Dayle is a grade 11 student at a Guelph high school, and has spent the last two weeks as a co-op student at Backyard Bounty where she has been a tremendous help with weeding, harvest, and planting. What follows is her review of what she learned during her first week with us in the fields!
During my first week of work at Backyard Bounty, I have had the opportunity to learn many new things. I learned that soil has different sized particles that make it up, I also learned that top soil can’t be moved when it’s wet because it would clump the soil and make it harden. Top soil needs to be squishy in a way so that the roots can easily move it when they are forming. Soil also needs to be mixed with compost to get the best soil quality possible for the plants.
I learned how to thin and harvest many different plants. Plants such as carrots need to be planted in heaps because they don’t always germinate well. Therefore, they need to be thinned afterwards so that the roots aren’t competing for space and resources. Beets also need to be thinned but that’s because the seed they’re grown from germinates several different beet plants. Seeds that grow only one plant (monogerms) are available but are more costly.
I learned how to properly harvest bok choy with the harvesting knife. You need to be careful because the leaf stems are fragile. You move the stems out of the way very carefully and then take the harvesting knife and place it underneath, where the root is. I learned that when picking peas from the plant you have to look under almost every branch to ensure that you got them all.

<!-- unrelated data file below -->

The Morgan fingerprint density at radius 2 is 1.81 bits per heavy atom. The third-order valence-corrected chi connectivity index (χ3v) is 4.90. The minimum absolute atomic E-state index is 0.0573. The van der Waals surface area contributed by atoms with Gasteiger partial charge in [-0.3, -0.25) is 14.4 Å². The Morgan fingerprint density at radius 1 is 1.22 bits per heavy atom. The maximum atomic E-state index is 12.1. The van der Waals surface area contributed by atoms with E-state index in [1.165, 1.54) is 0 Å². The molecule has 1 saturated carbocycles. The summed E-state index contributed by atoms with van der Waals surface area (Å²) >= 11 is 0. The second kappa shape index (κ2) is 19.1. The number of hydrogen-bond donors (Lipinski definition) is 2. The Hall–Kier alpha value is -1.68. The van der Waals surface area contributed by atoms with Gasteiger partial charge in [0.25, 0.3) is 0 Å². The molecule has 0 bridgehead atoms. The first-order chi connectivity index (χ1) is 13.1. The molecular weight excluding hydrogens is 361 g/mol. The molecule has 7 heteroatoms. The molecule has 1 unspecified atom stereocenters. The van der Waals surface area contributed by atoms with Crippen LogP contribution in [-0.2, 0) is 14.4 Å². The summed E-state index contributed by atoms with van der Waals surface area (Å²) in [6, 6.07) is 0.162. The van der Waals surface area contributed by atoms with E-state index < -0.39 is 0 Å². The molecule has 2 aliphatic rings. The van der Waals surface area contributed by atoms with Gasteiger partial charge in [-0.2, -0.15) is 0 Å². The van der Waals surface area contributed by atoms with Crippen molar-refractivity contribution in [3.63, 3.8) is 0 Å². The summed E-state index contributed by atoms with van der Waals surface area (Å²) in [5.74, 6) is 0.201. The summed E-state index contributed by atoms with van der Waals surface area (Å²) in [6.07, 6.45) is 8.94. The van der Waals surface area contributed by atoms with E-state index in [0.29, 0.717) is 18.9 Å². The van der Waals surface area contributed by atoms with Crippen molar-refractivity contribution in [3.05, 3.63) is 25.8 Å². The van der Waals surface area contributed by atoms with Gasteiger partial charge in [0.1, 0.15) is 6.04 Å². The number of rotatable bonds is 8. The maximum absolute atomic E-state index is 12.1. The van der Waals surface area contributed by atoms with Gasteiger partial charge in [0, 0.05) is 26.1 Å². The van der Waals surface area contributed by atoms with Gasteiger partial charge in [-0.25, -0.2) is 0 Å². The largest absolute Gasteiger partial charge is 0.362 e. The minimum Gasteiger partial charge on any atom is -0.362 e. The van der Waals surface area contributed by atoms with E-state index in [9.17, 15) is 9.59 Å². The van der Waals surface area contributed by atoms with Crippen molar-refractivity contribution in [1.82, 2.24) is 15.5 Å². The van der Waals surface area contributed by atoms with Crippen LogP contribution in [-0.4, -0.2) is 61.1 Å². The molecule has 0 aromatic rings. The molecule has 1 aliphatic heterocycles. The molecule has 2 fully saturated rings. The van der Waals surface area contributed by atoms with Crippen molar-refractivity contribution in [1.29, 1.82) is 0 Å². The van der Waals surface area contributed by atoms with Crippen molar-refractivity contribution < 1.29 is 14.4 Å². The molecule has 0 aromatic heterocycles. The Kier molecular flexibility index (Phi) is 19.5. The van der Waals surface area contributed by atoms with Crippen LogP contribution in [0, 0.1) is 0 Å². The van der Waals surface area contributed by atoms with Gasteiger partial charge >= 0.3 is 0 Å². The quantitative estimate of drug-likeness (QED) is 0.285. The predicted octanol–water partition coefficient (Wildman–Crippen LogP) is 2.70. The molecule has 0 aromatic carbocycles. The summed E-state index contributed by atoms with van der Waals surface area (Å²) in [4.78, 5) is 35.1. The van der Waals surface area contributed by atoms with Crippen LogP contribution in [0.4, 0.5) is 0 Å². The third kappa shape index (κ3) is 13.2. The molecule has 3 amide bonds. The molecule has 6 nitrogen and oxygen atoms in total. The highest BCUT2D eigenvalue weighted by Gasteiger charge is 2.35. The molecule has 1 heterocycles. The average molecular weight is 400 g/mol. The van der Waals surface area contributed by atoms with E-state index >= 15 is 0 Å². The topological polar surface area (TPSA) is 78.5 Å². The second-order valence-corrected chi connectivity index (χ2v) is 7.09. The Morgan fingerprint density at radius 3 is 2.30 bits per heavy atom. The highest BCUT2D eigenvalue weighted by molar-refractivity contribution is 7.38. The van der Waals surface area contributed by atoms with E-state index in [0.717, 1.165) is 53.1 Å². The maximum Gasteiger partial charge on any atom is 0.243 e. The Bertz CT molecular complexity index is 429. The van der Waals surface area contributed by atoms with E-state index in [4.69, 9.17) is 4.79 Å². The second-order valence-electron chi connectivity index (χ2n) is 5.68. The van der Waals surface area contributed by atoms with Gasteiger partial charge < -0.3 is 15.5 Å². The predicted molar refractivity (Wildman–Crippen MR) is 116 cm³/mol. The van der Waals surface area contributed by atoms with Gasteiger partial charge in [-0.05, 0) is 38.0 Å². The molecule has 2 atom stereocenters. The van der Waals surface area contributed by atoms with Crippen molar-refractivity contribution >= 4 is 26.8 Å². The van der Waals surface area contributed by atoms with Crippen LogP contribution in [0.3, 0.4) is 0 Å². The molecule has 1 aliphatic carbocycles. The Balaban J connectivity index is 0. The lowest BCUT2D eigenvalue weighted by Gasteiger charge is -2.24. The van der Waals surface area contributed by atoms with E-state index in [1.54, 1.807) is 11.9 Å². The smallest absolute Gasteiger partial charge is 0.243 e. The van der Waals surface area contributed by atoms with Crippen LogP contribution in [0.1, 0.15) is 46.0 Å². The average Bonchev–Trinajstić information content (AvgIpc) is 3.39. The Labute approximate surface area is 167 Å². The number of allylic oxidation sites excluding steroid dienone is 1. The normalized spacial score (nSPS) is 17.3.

I learned that bindweed grows very fast and no matter how many times you pick it from the roots it will still grow back. I learned that they coil themselves around the plants and suffocate them. I learned that bok choy are susceptible to the flea beetle so they need to be covered in row cover. I learned that construction should be cancelled, so that the deer will be able to return to their home and quit eating the crops. I learned that one of the deer is named Robert Munch because it enjoys munching on the crops.
I learned that onions are ready to be picked when their leaves turn brown and die, then you can collect them from the soil, dry them up and package them away. I also learned that there isn’t much farmers can do when it rains aside from weeding. I learned that working in the rain is very difficult when there are mosquitos by the hundreds there to swarm you. I learned how much work is done to make crops grow, as well as how much work adults do a week. I also learned that when construction and sirens are removed from the equation that working like a farmer is very peaceful and calming.